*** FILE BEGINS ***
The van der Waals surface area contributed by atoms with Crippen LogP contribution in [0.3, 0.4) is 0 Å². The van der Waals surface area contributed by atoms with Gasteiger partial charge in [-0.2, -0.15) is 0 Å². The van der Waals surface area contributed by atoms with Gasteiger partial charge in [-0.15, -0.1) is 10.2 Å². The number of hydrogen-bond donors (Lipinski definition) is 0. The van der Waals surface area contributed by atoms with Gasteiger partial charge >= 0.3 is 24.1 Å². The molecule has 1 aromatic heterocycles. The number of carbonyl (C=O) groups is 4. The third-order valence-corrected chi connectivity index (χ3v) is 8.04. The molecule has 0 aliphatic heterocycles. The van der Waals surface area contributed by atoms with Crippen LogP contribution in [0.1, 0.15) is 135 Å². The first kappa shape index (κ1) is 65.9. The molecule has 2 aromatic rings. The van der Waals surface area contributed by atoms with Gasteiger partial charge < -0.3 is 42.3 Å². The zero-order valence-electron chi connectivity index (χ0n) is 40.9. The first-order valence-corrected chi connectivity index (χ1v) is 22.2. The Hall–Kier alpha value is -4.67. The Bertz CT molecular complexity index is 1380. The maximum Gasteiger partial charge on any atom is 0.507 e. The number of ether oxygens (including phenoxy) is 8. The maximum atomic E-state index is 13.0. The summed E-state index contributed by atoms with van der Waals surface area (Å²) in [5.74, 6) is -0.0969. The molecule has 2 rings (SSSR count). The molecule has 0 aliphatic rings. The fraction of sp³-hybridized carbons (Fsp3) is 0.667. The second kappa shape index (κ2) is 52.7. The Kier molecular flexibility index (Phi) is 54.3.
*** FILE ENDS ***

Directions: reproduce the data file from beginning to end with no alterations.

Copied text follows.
The van der Waals surface area contributed by atoms with Crippen LogP contribution in [0.3, 0.4) is 0 Å². The van der Waals surface area contributed by atoms with Gasteiger partial charge in [-0.2, -0.15) is 0 Å². The van der Waals surface area contributed by atoms with Gasteiger partial charge in [-0.15, -0.1) is 10.2 Å². The number of hydrogen-bond donors (Lipinski definition) is 0. The van der Waals surface area contributed by atoms with Gasteiger partial charge >= 0.3 is 24.1 Å². The molecule has 1 aromatic heterocycles. The number of carbonyl (C=O) groups is 4. The third-order valence-corrected chi connectivity index (χ3v) is 8.04. The molecule has 0 aliphatic heterocycles. The van der Waals surface area contributed by atoms with Crippen LogP contribution in [0.1, 0.15) is 135 Å². The first kappa shape index (κ1) is 65.9. The molecule has 2 aromatic rings. The van der Waals surface area contributed by atoms with Gasteiger partial charge < -0.3 is 42.3 Å². The zero-order valence-electron chi connectivity index (χ0n) is 40.9. The first-order valence-corrected chi connectivity index (χ1v) is 22.2. The Hall–Kier alpha value is -4.67. The Bertz CT molecular complexity index is 1380. The maximum Gasteiger partial charge on any atom is 0.507 e. The number of ether oxygens (including phenoxy) is 8. The maximum atomic E-state index is 13.0. The summed E-state index contributed by atoms with van der Waals surface area (Å²) in [5.74, 6) is -0.0969. The molecule has 2 rings (SSSR count). The molecule has 0 aliphatic rings. The fraction of sp³-hybridized carbons (Fsp3) is 0.667. The second kappa shape index (κ2) is 52.7. The Kier molecular flexibility index (Phi) is 54.3.